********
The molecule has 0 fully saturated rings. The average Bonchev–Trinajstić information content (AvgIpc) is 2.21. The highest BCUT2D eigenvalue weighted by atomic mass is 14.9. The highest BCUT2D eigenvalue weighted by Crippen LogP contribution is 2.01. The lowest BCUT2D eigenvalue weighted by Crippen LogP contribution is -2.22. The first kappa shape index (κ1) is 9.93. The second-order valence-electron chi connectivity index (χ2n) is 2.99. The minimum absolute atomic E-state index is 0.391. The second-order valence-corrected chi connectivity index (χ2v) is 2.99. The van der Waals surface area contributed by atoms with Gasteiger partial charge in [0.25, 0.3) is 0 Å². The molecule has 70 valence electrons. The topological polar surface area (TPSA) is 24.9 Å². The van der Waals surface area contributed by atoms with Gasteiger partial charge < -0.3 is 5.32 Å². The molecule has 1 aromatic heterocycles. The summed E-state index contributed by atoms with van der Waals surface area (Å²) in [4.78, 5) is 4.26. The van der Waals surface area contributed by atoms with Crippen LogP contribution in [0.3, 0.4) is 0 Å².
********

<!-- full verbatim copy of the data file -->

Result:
The molecule has 0 fully saturated rings. The average Bonchev–Trinajstić information content (AvgIpc) is 2.21. The highest BCUT2D eigenvalue weighted by atomic mass is 14.9. The highest BCUT2D eigenvalue weighted by Crippen LogP contribution is 2.01. The lowest BCUT2D eigenvalue weighted by Crippen LogP contribution is -2.22. The first kappa shape index (κ1) is 9.93. The second-order valence-electron chi connectivity index (χ2n) is 2.99. The minimum absolute atomic E-state index is 0.391. The second-order valence-corrected chi connectivity index (χ2v) is 2.99. The van der Waals surface area contributed by atoms with Gasteiger partial charge in [0.25, 0.3) is 0 Å². The molecule has 70 valence electrons. The topological polar surface area (TPSA) is 24.9 Å². The van der Waals surface area contributed by atoms with Gasteiger partial charge < -0.3 is 5.32 Å². The molecule has 1 aromatic heterocycles. The summed E-state index contributed by atoms with van der Waals surface area (Å²) in [4.78, 5) is 4.26. The van der Waals surface area contributed by atoms with Crippen LogP contribution in [0.3, 0.4) is 0 Å².